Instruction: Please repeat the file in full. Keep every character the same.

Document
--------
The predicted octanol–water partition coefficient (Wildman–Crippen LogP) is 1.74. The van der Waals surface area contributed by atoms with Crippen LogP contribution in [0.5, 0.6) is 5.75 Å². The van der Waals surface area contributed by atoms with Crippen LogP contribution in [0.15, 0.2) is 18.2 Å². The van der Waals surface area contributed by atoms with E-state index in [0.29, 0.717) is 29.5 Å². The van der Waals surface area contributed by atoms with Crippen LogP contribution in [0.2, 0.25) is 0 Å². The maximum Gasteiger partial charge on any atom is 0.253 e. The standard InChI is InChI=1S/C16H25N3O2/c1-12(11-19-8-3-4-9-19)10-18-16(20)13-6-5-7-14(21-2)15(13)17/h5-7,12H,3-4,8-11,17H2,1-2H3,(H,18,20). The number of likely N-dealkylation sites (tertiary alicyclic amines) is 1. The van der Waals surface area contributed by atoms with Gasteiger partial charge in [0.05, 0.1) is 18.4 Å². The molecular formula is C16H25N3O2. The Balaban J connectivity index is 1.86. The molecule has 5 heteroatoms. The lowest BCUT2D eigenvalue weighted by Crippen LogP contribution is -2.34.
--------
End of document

The predicted octanol–water partition coefficient (Wildman–Crippen LogP) is 1.74. The van der Waals surface area contributed by atoms with Crippen LogP contribution in [0.5, 0.6) is 5.75 Å². The van der Waals surface area contributed by atoms with Crippen LogP contribution in [0.15, 0.2) is 18.2 Å². The van der Waals surface area contributed by atoms with E-state index in [0.29, 0.717) is 29.5 Å². The van der Waals surface area contributed by atoms with Crippen LogP contribution in [0.2, 0.25) is 0 Å². The maximum Gasteiger partial charge on any atom is 0.253 e. The standard InChI is InChI=1S/C16H25N3O2/c1-12(11-19-8-3-4-9-19)10-18-16(20)13-6-5-7-14(21-2)15(13)17/h5-7,12H,3-4,8-11,17H2,1-2H3,(H,18,20). The number of likely N-dealkylation sites (tertiary alicyclic amines) is 1. The van der Waals surface area contributed by atoms with Gasteiger partial charge in [0.05, 0.1) is 18.4 Å². The molecular formula is C16H25N3O2. The Balaban J connectivity index is 1.86. The molecule has 5 heteroatoms. The lowest BCUT2D eigenvalue weighted by Crippen LogP contribution is -2.34.